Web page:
The Sun Singer's Travels

Malcolm R. Campbell's World

Book Bits: Powerful Hollywood writers, Archway Publishing, ‘The Buzzard Table,’ Cezanne biography

Welcome to “Book Bits” for Thursday, November 29, 2012, your source for links to recent reviews, interviews, publishing news, and how-to writing tips. Here are today’s links, complete with the odd spacing between list items inserted by the WordPress software.

  1. News: Simon & Schuster Opens Self-Publishing Service, by Jason Boog – “Simon & Schuster has created  Archway Publishing to help writers self-publish fiction, nonfiction, business and children’s books.” GalleyCat
  2. News: Authors Guild Teams With Indies for Booktalk Nation – “Through a partnership with independent bookstores, the Authors Guild has created a program called Booktalk Nation, which will feature phone talks with various authors. The program, which the Guild previewed last year, will allow readers to call in to speak to the authors, with each session hosted by a different indie. ”  Publishers Weekly
  3. Amazon Link

    Review: “The Buzzard Table,” by Margaret Maron – “Maron (Three-Day Town, 2011, etc.) adroitly melds ugly American (open) government secrets with classic whodunit intrigue and stirs the pot by itemizing domestic travails that will touch readers’ hearts.” Kirkus Reviews

  4. Lists: Hollywood’s 25 Most Powerful Authors – “’I don’t expect anything to be like ‘Twilight’ again,’ says Stephenie Meyer, who joins J.K Rowling, E.L. James and Suzanne Collins on the list of writers who have the industry hanging on their every word. ”  The Hollywood Reporter
  5. Feature: Writer Ann Patchett’s bookstore thrives in digital age, by Bob Minzesheimer – “When novelist Ann Patchett opened a bookstore here in her hometown a year ago, she wondered if she was ‘opening an ice shop in the age of Frigidaire.’ One year later, Parnassus Books is thriving in an age of e-books when ordering and reading is a click away and browsing takes on a new digital meaning.”  Courier-Journal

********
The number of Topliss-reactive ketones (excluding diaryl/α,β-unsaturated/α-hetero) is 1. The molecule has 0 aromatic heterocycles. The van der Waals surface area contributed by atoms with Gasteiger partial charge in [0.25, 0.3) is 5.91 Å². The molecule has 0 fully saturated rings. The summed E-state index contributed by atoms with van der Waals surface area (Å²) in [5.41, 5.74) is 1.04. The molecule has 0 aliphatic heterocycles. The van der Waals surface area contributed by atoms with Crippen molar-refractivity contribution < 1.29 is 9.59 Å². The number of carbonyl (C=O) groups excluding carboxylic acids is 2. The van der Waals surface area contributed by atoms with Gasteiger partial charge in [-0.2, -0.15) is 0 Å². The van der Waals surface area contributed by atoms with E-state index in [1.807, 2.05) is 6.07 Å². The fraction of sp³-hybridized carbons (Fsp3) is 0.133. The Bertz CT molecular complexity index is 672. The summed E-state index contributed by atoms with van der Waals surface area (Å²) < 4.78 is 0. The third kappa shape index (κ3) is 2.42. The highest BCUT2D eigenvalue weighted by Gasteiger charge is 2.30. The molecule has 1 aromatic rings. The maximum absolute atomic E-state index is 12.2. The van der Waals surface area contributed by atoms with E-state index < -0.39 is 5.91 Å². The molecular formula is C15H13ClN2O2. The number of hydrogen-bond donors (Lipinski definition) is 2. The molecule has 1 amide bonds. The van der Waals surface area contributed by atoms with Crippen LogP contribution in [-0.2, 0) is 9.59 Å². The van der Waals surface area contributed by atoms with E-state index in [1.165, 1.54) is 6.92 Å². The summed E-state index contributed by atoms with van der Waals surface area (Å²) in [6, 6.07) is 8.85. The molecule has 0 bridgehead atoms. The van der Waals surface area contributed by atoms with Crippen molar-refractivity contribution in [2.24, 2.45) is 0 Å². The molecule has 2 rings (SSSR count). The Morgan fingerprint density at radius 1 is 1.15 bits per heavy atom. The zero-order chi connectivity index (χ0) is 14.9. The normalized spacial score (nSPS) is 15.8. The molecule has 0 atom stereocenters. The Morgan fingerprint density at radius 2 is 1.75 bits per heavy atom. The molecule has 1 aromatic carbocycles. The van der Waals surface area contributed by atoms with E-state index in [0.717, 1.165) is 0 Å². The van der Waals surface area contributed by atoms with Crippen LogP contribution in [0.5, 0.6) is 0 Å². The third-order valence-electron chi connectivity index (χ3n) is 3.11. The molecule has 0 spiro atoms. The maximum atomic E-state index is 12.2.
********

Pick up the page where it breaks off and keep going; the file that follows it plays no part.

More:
6. How To: “Bind” Versus “Bond,” by Ashley Dodge – “In a physical sense, when you bind something, you are taking two things and tying them together, but that tie can be broken. When you bond something, you are also joining two things, but you are are unifying them, making them much harder to separate. ”  Grammar Girl
  7. Amazon Link

    Review: “Kin,” by Dror Burstein, reviewed by Jessica Henkle – “Two teenage parents give up their baby, Emile, and a childless couple, Leah and Yoel, adopts him. Simple in theory, but nothing is ever simple with family. In his new novel, Kin, Dror Burstein tracks Emile and his four parents as they move through the same city. For thirty-plus years, their paths never cross, though all are haunted by the knowledge of each other’s existence. ”  Bookslut

  8. Viewpoint: Do You Have the Imposter Syndrome? by Rachelle Gardner – “Who am I, anyway, to be advising anyone about anything? What do I know? I get mired in Impostor Syndrome more than you’d think. In fact, I think most agents do. And I’d bet most writers do too.” Rachelle Gardner